When Is Young Too Young? Lane Kiffin and David Sills Should Know

M. S.Correspondent IFebruary 5, 2010

LOS ANGELES, CA - JANUARY 13:  Lane Kiffin (L)  the new college football coach of University of Southern California speaks during a news conference at Heritage Hall on the campus of USC on January 13, 2010 in Los Angeles, California.  (Photo by Kevork Djansezian/Getty Images)
Kevork Djansezian/Getty Images

Apparently after Urban Meyer and the Florida Gators brought in one of the best recruiting classes ever for the 2010 season, Lane Kiffin tried to get the upper hand by starting his recruiting for the 2015 season.

Not a typo.

13-year-old David Sills from New Hampshire gave Lane Kiffin and the USC Trojans his verbal commitment Thursday, marking the youngest known commitment in college football.

It’s also freakin’ nuts.

A little background on Sills will make the situation a tad bit more sane, but not to the point where this commitment is fathomable on any level.  Sills is from Delaware and, from the looks of it, is a very matured 6'0" tall quarterback with a rocket arm for his age.  He has his own personal trainer in California who meets with Sills once every six weeks.  That trainer, Steve Clarkson, claims that Sills has more potential than even current Trojan quarterback Matt Barkley, who Clarkson also mentored.

By default, many are now tagging him as the LeBron James or Bryce Harper of football.  It’s a lot of pressure for a kid who still has recess and whose parents will be driving him to school for the next three years.

The first and foremost issue is that nothing says this kid is going to be anything special.  Granted, his learning curve, production, and potential are all off the charts for quarterbacks his age, and it’s safe to say he is the best quarterback for his age group in the country.

But who says Sills is going to mature into a top-level, Division I quarterback, which you need to be, by the time he gets to USC? His three-minute YouTube videos are fantastic and eye-popping when you consider he just became a teenager last year, but he won’t be enrolling in USC for five years.  Five years.   That leaves plenty of time for him to stop growing, stop progressing or pick up other interests.  While the chances of that happening are slim, the odds are a lot better when a kid is 17 and not 13.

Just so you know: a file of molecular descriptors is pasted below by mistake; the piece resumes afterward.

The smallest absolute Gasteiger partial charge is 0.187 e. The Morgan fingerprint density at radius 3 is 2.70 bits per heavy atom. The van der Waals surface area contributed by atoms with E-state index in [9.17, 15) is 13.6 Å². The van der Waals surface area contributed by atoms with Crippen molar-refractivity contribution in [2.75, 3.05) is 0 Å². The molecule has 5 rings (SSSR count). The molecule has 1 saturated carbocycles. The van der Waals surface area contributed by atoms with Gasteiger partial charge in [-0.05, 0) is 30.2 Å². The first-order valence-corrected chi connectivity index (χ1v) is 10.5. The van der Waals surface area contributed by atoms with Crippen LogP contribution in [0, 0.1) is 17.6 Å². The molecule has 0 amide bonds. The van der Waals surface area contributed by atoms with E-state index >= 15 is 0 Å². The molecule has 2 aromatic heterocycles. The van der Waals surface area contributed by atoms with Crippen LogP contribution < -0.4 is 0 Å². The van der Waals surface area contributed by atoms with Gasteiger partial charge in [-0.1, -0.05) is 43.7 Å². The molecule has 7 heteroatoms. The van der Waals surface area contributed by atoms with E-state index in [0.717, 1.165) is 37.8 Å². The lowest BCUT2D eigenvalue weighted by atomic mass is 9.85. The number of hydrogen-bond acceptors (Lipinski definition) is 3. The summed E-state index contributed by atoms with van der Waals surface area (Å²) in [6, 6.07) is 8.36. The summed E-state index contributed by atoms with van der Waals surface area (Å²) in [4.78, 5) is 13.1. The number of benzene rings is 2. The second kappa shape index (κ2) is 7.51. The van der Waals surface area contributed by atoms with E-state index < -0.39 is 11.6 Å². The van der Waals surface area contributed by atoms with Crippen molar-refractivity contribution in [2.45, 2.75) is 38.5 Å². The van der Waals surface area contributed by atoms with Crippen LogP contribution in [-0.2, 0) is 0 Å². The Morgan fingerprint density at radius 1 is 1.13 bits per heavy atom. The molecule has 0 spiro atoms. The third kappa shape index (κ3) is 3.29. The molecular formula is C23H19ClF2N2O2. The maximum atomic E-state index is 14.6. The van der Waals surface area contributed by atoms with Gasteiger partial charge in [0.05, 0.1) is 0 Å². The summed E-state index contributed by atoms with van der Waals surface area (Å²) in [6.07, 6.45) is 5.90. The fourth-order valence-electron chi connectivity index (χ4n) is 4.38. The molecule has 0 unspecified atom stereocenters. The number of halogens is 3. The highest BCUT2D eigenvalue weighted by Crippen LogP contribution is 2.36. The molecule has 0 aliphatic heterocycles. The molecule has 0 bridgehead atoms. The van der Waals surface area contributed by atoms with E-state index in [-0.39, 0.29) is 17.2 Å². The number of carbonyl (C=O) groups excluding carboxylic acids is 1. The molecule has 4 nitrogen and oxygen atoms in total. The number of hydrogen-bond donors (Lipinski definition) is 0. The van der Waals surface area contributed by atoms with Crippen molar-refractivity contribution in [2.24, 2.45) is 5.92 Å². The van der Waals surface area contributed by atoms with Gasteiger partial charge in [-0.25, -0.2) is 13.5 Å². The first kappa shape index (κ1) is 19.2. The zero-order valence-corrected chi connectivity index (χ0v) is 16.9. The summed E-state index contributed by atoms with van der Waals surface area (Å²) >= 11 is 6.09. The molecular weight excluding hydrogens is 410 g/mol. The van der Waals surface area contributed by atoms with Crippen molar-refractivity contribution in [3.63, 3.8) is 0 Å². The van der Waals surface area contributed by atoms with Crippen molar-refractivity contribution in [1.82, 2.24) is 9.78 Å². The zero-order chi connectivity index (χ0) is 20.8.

The next problem with the commitment is that no one knows what the future holds for USC five years from now.  Not only is the program under fire for violations during the Reggie Bush era, but who says that Kiffin will be around five years from now?  He claims Southern Cal is his dream job and he has a loaded class coming in, but what if the NFL comes calling or, on the other end of the spectrum, Kiffin flops and gets the ax before Sills even makes it to the Junior Prom?  Then what?

The other side to the story is regarding Sills and his parents.  From ESPN’s coverage of the commitment, they could not be more excited about the verbal commitment their son, fresh out of the D.A.R.E program, made.  Sills claims USC is his dream school and his dad can not wait to meet Kiffin after speaking with him over the phone, but is this really the best thing for their child?

Potentially for the rest of his football playing days, and at the very least until he comes to USC, Sills will be under the microscope of everyone and anyone who follows college football.  They have tossed their son into the spotlight and he hasn’t even stepped foot inside a high school.

On one hand, it makes sense that if the opportunity was there for Sills to commit to one of the best football programs and one of the best universities in the country, that he should do it.  But if he is really a can’t miss prospect and USC is his dream school, why not relax and let the kid live his life?  Sure, it’s what he wants to do and ultimately HE had to give the verbal commitment, but didn’t we all want to do things in seventh grade that now seem foolish?

The fact is, Sills should be worrying more about who he “like likes” and which experiment he wants to use for the science fair, not what to do when a team shifts from a Cover 2 to a Cover 4 on 3rd-and-long.